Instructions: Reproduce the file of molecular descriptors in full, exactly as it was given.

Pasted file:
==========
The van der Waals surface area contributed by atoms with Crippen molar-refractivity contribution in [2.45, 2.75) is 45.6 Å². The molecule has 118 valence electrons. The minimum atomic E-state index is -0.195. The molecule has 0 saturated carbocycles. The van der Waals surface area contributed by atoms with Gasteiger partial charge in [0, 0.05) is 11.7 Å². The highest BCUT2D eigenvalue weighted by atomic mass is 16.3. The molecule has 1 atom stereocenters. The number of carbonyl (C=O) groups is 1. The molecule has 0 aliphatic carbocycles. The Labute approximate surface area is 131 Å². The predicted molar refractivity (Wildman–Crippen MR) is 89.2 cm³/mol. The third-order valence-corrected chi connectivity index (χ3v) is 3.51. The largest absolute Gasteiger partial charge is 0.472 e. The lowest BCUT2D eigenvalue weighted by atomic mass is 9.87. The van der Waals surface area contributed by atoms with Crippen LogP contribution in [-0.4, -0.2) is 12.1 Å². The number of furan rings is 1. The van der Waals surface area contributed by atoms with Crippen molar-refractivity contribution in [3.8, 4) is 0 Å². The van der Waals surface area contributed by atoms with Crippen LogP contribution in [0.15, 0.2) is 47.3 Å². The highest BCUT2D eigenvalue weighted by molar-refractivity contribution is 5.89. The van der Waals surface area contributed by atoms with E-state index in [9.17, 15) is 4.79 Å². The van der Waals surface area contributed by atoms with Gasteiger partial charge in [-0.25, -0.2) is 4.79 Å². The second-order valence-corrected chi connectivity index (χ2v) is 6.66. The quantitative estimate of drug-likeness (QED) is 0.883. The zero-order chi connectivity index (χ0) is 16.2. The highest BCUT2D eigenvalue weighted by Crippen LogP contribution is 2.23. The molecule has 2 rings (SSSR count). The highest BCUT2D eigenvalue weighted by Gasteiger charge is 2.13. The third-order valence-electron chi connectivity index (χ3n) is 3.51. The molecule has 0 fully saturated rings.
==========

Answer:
The van der Waals surface area contributed by atoms with Crippen molar-refractivity contribution in [2.45, 2.75) is 45.6 Å². The molecule has 118 valence electrons. The minimum atomic E-state index is -0.195. The molecule has 0 saturated carbocycles. The van der Waals surface area contributed by atoms with Gasteiger partial charge in [0, 0.05) is 11.7 Å². The highest BCUT2D eigenvalue weighted by atomic mass is 16.3. The molecule has 1 atom stereocenters. The number of carbonyl (C=O) groups is 1. The molecule has 0 aliphatic carbocycles. The Labute approximate surface area is 131 Å². The predicted molar refractivity (Wildman–Crippen MR) is 89.2 cm³/mol. The third-order valence-corrected chi connectivity index (χ3v) is 3.51. The largest absolute Gasteiger partial charge is 0.472 e. The lowest BCUT2D eigenvalue weighted by atomic mass is 9.87. The van der Waals surface area contributed by atoms with Crippen LogP contribution in [-0.4, -0.2) is 12.1 Å². The number of furan rings is 1. The van der Waals surface area contributed by atoms with Crippen molar-refractivity contribution in [3.8, 4) is 0 Å². The van der Waals surface area contributed by atoms with Crippen LogP contribution in [0.15, 0.2) is 47.3 Å². The highest BCUT2D eigenvalue weighted by molar-refractivity contribution is 5.89. The van der Waals surface area contributed by atoms with E-state index in [9.17, 15) is 4.79 Å². The van der Waals surface area contributed by atoms with Gasteiger partial charge in [-0.25, -0.2) is 4.79 Å². The second-order valence-corrected chi connectivity index (χ2v) is 6.66. The quantitative estimate of drug-likeness (QED) is 0.883. The zero-order chi connectivity index (χ0) is 16.2. The highest BCUT2D eigenvalue weighted by Crippen LogP contribution is 2.23. The molecule has 2 rings (SSSR count). The highest BCUT2D eigenvalue weighted by Gasteiger charge is 2.13. The third-order valence-electron chi connectivity index (χ3n) is 3.51. The molecule has 0 fully saturated rings.